Zibby: What’s coming next for you? Are you going to write another book? Are you going back to blogging? What are you thinking?

Kara: I don’t know. In a way, I feel like this book hasn’t happened yet because it was published on March 24th and I haven’t seen it in a bookstore yet. I haven’t been with people yet who have read it. In a way, I feel like I’m still waiting for this one to really find its place in the world. Then after that, I don’t know. I never thought I would write another book after Suburban Haiku, but here we are. This happened. Maybe the inspiration will strike and the stars will align again. I don’t know what it’ll be. Right now, we’re taking it day by day like everybody else.

Zibby: Yes, good plan. That’s the only way to do it. Do you have any advice to aspiring authors?

Kara: Yes. I would say keep trying. Just keep writing. The words that you write, even if no one reads them, they bring you closer to your true message and your true audience and your true voice. I was writing Haiku for a long time. Then to promote my Haiku book, I started writing mom humor, mom jokes. Then as my kids got older and their perspective was changing, I was more interested in writing about societal things. Then that book about just being a nice person in the world, it didn’t come to fruition, but it absolutely was the kernel of what this new book became, which was much closer to my heart and with a much clearer audience who lived under my own roof. Things just have a way of building on one another. You may think you’re writing “the” book now. You may look back on it in a few years and say, that wasn’t the book, this is the book. Just keep going. Collect your people. Be generous. Be kind. Take your tribe along with you. Keep growing as a person, and your message will grow also.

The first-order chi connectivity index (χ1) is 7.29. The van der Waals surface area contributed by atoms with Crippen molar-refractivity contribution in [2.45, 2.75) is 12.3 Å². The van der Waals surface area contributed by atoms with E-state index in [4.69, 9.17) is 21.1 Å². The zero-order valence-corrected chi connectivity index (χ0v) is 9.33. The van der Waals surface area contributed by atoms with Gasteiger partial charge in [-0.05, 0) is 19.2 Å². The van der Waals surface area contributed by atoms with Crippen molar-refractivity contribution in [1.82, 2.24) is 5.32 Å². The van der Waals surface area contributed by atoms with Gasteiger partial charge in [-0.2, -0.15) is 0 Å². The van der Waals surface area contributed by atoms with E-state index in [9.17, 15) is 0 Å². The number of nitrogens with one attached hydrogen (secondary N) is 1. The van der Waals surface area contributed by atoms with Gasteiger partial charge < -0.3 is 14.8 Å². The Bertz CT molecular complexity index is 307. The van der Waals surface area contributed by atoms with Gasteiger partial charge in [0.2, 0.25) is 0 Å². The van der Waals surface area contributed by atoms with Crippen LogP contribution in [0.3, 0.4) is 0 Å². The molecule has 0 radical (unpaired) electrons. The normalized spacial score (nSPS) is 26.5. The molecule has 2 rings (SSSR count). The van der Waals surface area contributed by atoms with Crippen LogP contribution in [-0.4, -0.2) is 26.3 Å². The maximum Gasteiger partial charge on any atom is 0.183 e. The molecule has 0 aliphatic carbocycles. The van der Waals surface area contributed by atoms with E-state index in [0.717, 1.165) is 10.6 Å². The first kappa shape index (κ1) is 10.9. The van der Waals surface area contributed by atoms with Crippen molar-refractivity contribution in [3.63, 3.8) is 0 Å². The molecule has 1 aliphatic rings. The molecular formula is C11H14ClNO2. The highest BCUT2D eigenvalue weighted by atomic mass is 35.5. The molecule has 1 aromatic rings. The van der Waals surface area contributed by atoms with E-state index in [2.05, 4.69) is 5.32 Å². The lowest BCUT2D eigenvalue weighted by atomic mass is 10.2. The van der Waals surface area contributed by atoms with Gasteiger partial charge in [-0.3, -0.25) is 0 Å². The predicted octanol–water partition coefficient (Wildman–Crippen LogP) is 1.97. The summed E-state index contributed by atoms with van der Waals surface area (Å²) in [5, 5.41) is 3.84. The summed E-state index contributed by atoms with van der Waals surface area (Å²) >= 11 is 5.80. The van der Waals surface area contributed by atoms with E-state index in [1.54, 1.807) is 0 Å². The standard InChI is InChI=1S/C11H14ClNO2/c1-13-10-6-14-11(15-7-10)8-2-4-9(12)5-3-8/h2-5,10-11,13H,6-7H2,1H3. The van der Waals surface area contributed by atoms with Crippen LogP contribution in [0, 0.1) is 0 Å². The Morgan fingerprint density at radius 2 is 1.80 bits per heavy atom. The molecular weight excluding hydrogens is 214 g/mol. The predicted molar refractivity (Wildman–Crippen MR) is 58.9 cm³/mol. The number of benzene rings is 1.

Zibby: That’s great. Excellent advice. Thank you so much. Thanks for coming on my show. Thanks for your great book.

Kara: Zibby, this is so exciting to see you on the screen and to be talking with you and to know that this book resonated with your family. I just appreciate how much you love books and how generous you are with authors and with our message and lifting our voices at this weird time especially. It’s a pleasure, pleasure, pleasure to talk with you. Thank you so much.

Zibby: Aw, it’s my pleasure. Thanks, Kara. Have a great day.

Kara: Thank you. Bye, Zibby.

Zibby: Bye.

Kara Kinney Cartwright, JUST DON'T BE AN A*SSHOLE